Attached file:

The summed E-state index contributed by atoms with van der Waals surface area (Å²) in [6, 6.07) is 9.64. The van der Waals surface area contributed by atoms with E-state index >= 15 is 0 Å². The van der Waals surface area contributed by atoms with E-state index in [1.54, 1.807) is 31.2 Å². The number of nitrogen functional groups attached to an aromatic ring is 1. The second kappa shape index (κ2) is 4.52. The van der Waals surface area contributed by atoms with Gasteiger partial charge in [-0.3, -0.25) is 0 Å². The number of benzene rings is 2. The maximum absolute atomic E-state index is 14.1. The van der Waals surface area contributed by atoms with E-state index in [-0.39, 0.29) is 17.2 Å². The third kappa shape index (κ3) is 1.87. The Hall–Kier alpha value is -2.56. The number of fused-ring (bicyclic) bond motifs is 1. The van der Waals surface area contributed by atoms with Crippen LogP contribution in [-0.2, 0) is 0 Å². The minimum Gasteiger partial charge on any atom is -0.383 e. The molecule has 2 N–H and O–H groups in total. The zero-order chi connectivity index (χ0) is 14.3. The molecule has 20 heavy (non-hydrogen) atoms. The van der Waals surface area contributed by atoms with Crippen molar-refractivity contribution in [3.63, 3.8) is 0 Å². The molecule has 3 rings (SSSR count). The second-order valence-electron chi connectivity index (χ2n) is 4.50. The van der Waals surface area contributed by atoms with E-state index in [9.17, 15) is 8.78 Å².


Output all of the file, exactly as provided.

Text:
The summed E-state index contributed by atoms with van der Waals surface area (Å²) in [6, 6.07) is 9.64. The van der Waals surface area contributed by atoms with E-state index >= 15 is 0 Å². The van der Waals surface area contributed by atoms with E-state index in [1.54, 1.807) is 31.2 Å². The number of nitrogen functional groups attached to an aromatic ring is 1. The second kappa shape index (κ2) is 4.52. The van der Waals surface area contributed by atoms with Gasteiger partial charge in [-0.3, -0.25) is 0 Å². The number of benzene rings is 2. The maximum absolute atomic E-state index is 14.1. The van der Waals surface area contributed by atoms with E-state index in [-0.39, 0.29) is 17.2 Å². The third kappa shape index (κ3) is 1.87. The Hall–Kier alpha value is -2.56. The number of fused-ring (bicyclic) bond motifs is 1. The van der Waals surface area contributed by atoms with Crippen LogP contribution in [-0.2, 0) is 0 Å². The minimum Gasteiger partial charge on any atom is -0.383 e. The molecule has 2 N–H and O–H groups in total. The zero-order chi connectivity index (χ0) is 14.3. The molecule has 20 heavy (non-hydrogen) atoms. The van der Waals surface area contributed by atoms with Crippen molar-refractivity contribution in [3.63, 3.8) is 0 Å². The molecule has 3 rings (SSSR count). The second-order valence-electron chi connectivity index (χ2n) is 4.50. The van der Waals surface area contributed by atoms with E-state index in [9.17, 15) is 8.78 Å².